Waterfront Alliance pitches downtown playground
Editor’s note: Before publishing this story, Gig Harbor Downtown Waterfront Alliance executive director Carrianne Ekberg told Gig Harbor Now that plans for a downtown playground are “on hold.” Soundview Park is also no longer the preferred location for a downtown playground. Images previously presented with this article, which were included in information provided to the city parks commission, do not reflect the alliance’s wishes for an actual playground.
The Gig Harbor Downtown Waterfront Alliance thinks more shoppers might be coaxed into downtown businesses if the city had a playground in a nearby park.
Carrianne Ekberg, executive director of the alliance, pitched the idea to the city’s parks commission in November and presented designs for several playground possibilities.
The Alliance’s first choice for the playground was Soundview Forest, across from the Tides Tavern, but the organization is flexible about the location, Ekberg said. She added that the alliance’s designer, Reikow Landscape Design, put together a “very elaborate plan” that could be “scaled back to determine what might make the biggest difference in the space with minimal impact.”
In a subsequent email, Ekberg said that the alliance’s board of directors hasn’t yet approved the playground idea and that plans are “on hold.” She said that the designs “were all just ideas to see if the Parks Commission would be open to supporting a playground in the waterfront district. We also aren’t set on Soundview Forest park and do not currently have a location in mind.”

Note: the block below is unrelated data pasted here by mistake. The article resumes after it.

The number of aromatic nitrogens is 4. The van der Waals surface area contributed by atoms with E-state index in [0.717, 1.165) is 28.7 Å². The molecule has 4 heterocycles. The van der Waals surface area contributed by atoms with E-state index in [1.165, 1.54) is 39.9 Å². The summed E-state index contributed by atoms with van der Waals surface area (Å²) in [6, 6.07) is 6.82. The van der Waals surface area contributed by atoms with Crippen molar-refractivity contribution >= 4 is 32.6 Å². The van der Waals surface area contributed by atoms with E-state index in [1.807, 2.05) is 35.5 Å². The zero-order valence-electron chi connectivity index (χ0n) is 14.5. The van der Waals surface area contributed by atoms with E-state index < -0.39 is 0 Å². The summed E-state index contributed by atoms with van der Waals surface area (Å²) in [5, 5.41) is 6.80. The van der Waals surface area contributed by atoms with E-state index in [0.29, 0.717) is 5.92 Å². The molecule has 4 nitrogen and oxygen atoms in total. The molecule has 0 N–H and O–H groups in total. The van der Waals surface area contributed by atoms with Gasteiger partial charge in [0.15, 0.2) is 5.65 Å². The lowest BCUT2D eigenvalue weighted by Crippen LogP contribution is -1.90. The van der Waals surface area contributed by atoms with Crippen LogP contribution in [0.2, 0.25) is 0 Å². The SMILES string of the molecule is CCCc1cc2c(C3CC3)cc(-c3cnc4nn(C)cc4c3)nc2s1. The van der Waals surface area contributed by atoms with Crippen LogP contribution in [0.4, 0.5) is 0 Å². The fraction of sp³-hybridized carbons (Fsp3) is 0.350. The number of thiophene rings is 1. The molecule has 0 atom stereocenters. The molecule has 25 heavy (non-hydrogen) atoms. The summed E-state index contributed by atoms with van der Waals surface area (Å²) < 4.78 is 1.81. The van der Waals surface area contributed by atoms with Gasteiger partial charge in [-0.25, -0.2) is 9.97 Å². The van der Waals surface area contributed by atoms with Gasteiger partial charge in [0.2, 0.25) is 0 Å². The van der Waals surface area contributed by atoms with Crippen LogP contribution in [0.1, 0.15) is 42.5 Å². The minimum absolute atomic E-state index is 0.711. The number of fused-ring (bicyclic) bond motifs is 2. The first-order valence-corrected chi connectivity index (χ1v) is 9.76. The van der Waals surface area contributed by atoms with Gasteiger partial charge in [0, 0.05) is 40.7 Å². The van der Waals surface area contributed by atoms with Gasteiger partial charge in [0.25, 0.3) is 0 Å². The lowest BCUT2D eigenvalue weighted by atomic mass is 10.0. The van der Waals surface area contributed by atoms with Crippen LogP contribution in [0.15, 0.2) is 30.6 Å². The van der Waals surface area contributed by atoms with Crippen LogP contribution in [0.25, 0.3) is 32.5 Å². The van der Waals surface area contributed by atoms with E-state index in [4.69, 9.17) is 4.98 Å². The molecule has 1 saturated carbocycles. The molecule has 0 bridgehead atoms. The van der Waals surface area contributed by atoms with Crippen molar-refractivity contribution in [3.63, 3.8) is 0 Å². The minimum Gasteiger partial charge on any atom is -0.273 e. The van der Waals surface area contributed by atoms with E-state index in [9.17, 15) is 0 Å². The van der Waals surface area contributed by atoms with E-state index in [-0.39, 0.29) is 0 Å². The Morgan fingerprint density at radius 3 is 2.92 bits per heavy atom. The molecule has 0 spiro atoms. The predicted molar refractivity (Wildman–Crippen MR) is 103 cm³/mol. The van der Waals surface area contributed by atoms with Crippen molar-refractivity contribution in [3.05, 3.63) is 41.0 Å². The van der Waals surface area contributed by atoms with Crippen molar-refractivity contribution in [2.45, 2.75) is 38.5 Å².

Former mayor weighs in
The playground proposal prompted a letter to parks commissioners from former mayor Kit Kuhn. Kuhn won the support of 71 percent of voters in November 2017 on an anti-development platform.
Before Kuhn’s election, a group led by the Cheney Foundation announced plans to build a gated community of high-end condominiums on the forested land.
In March 2018, just months after taking office, Kuhn negotiated the purchase the property from the Erivan Haub family. Billionaire Haub owned supermarkets throughout Europe and had deep connections to Pierce County, including a waterfront home in Gig Harbor in addition to other local properties.
“Literally thousands of citizens were thrilled with the preservation of this forest of over 300 trees over 100 years old,” Kuhn wrote in his letter to the parks commission. He added that the goal upon purchase of the property was “to keep the park rural so as not to disturb the trees, tree roots, the future of the nesting heron and the natural beauty.”
The proposed playground would have to be ADA accessible, which would add significantly to costs, he wrote.
Deed allows changes to forest land
City Parks Administrator Jennifer Haro said the deed for the property does not prohibit “development of a playground, especially if all the trees are retained.
The deed requires the property to be used “as a park, nature preserve, and/or similar public use in which substantial trees and vegetation are retained except in areas of active public use,’” Haro wrote in an email.
Parks Commissioner Justin Teerlinck said that he had “no idea why this playground should even exist. I see no connection between building a playground and increasing business downtown or how this will lead to a return on investment of people buying more lattes.”
The parks commission will meet at 5:30 p.m. Jan. 3. As of Dec. 27, the meeting agenda was not available on the city’s website.